The complex factors in the occurrences of errors and adverse events are exemplified in medication safety (Hughes, 2011). Studies found that between 3 and 5% of medication errors emanate from medication administration. The nurse must be watching that it does not happen. Administration errors from human factors include performance knowledge deficiencies, fatigue, stress and understaffing, the major factors for errors committed by nurses. Surveys say that administering medications can use up to 40% of the nurse's working time. Errors in medication administration have also been traced to a lack of concentration, distractions, increased workloads and inexperienced staff. This brings to mind that medical administration errors can also emanate from systems factors, such as poor leadership, mal-distribution of resources, poor organizational climate, and the lack of standard operating procedures or SOP. And when errors occur, these deficiencies are viewed as mistakes, violations, and evidence of incompetence. Violations are to be viewed as deviations from safe operating procedures, standards, practices and rules. They can be routine and necessary or entail some risk of harm. Human susceptibility to stress and fatigue, emotions, and sharp or dull cognitive abilities, attention span, and perception can and do thereafter influence problem-solving abilities (Hughes).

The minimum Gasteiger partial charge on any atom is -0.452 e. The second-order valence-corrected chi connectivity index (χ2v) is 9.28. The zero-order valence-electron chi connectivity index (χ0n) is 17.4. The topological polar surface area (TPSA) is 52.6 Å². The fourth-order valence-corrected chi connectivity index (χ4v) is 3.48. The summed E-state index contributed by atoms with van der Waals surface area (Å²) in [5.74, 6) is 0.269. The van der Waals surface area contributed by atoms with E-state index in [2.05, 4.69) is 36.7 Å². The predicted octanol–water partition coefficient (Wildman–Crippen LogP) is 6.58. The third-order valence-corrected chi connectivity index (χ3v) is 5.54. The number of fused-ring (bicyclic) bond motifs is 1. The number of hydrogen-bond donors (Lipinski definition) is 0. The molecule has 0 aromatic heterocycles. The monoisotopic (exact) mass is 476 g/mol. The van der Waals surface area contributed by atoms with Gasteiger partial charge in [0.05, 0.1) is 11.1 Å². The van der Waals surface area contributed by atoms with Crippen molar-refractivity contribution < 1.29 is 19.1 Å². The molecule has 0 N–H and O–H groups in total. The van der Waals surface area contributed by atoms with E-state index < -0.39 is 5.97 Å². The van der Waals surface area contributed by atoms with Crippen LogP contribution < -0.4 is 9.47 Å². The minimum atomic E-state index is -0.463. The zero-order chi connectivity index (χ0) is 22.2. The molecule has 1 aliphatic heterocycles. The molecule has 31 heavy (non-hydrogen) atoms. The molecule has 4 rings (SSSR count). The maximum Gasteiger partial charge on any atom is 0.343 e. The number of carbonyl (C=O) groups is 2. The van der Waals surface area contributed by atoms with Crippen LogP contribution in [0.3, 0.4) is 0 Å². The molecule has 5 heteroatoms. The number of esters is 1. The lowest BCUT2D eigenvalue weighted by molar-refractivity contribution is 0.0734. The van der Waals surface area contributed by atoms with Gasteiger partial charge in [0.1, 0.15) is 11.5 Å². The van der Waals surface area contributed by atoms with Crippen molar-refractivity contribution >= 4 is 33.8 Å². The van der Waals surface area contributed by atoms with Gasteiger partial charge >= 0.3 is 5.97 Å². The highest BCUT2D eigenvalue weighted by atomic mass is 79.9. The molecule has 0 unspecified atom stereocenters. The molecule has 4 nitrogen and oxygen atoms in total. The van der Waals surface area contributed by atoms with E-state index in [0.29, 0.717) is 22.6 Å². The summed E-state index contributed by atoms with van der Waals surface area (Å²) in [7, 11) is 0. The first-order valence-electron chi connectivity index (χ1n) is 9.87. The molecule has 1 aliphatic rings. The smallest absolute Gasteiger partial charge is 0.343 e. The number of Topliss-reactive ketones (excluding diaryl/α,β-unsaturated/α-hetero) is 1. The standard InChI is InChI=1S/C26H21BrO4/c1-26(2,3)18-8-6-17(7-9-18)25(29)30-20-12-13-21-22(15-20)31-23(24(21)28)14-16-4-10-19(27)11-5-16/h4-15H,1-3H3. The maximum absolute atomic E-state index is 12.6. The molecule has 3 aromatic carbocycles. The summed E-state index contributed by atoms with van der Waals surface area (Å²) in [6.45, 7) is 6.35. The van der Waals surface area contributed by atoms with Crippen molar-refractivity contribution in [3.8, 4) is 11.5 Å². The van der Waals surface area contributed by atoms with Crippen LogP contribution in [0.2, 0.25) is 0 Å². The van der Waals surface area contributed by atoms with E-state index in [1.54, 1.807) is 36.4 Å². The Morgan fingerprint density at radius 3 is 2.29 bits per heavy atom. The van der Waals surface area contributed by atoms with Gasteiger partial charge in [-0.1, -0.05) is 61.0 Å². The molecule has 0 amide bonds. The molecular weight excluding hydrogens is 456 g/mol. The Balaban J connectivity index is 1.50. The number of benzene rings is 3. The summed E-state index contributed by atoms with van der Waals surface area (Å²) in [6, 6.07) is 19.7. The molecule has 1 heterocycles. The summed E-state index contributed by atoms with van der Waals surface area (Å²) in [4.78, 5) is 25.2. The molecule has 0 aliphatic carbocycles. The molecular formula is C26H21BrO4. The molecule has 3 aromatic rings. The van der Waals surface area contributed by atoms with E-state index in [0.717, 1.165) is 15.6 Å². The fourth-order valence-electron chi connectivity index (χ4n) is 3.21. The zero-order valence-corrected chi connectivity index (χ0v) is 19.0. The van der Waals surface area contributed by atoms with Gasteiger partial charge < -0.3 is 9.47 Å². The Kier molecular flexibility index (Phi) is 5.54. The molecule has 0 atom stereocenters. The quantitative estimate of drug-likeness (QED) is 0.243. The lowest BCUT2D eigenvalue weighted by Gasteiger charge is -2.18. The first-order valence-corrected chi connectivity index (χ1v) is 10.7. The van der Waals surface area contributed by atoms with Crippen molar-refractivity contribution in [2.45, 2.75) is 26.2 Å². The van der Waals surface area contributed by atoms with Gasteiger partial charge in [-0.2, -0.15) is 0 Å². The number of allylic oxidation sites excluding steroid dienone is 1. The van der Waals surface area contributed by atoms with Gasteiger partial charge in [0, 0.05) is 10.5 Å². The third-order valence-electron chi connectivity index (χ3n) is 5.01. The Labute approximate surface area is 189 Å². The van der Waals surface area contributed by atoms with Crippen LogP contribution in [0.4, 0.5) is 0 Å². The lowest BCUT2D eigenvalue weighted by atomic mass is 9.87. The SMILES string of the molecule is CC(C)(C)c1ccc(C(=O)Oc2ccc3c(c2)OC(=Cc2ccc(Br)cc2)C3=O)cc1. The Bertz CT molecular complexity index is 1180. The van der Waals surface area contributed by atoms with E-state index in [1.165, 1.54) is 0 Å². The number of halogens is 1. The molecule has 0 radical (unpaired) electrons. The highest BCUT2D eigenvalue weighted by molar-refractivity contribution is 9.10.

Negligence, Malpractice and the Changed Role of the Nurse
The Kansas Supreme Court ruled in 1964 that the primary function of a nurse was only to observe and record patient symptoms and reactions (Abramson & Dugan, 2013). She was not to diagnose or treat these symptoms. If she failed in extending due care, she could be held liable for negligence but not malpractice. Two-decade hence, the New York Court of Appeals rejected and revised this ordinary negligence standard for nurses. It ruled that her role has changed from a passive employee to an assertive and decisive healthcare provider. Today, she monitors complicated physiological data, operates complex lifesaving equipment, and coordinates the delivery of several patient services. With a new recognition of the scope of her practice, the court decided that a nurse can be sued and sentenced for malpractice. Henceforth, any negligent act or omission by her in the course of providing professional services may be construed as malpractice (Abramson & Dugan).
The standard of nursing care is one of reasonable professional practice in existence at the time the disputed medical care…